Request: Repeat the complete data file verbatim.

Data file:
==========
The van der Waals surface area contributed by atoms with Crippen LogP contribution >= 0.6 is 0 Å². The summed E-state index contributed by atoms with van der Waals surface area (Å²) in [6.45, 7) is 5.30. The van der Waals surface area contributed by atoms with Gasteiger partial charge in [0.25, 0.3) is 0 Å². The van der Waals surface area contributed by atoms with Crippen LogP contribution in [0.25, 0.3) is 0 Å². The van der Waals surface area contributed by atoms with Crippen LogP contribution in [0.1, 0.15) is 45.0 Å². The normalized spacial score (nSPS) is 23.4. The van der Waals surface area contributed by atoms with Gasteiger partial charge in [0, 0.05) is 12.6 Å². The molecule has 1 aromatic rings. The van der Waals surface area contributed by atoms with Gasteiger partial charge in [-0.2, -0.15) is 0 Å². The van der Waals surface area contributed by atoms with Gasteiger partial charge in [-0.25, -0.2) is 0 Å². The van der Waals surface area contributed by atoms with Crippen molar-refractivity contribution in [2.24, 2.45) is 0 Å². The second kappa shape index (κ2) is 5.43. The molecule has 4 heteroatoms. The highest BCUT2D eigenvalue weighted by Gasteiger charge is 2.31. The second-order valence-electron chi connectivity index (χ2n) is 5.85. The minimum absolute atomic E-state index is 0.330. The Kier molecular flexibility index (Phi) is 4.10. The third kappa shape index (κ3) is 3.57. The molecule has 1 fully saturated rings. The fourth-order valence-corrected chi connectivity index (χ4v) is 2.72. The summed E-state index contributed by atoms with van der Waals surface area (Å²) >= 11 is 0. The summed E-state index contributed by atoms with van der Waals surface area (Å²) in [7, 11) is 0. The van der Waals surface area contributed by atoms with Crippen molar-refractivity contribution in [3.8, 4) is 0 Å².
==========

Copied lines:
The van der Waals surface area contributed by atoms with Crippen LogP contribution >= 0.6 is 0 Å². The summed E-state index contributed by atoms with van der Waals surface area (Å²) in [6.45, 7) is 5.30. The van der Waals surface area contributed by atoms with Gasteiger partial charge in [0.25, 0.3) is 0 Å². The van der Waals surface area contributed by atoms with Crippen LogP contribution in [0.25, 0.3) is 0 Å². The van der Waals surface area contributed by atoms with Crippen LogP contribution in [0.1, 0.15) is 45.0 Å². The normalized spacial score (nSPS) is 23.4. The van der Waals surface area contributed by atoms with Gasteiger partial charge in [0, 0.05) is 12.6 Å². The molecule has 1 aromatic rings. The van der Waals surface area contributed by atoms with Gasteiger partial charge in [-0.2, -0.15) is 0 Å². The van der Waals surface area contributed by atoms with Gasteiger partial charge in [-0.25, -0.2) is 0 Å². The van der Waals surface area contributed by atoms with Crippen molar-refractivity contribution in [2.24, 2.45) is 0 Å². The second kappa shape index (κ2) is 5.43. The molecule has 4 heteroatoms. The highest BCUT2D eigenvalue weighted by Gasteiger charge is 2.31. The second-order valence-electron chi connectivity index (χ2n) is 5.85. The minimum absolute atomic E-state index is 0.330. The Kier molecular flexibility index (Phi) is 4.10. The third kappa shape index (κ3) is 3.57. The molecule has 1 fully saturated rings. The fourth-order valence-corrected chi connectivity index (χ4v) is 2.72. The summed E-state index contributed by atoms with van der Waals surface area (Å²) >= 11 is 0. The summed E-state index contributed by atoms with van der Waals surface area (Å²) in [7, 11) is 0. The van der Waals surface area contributed by atoms with Crippen molar-refractivity contribution in [3.8, 4) is 0 Å².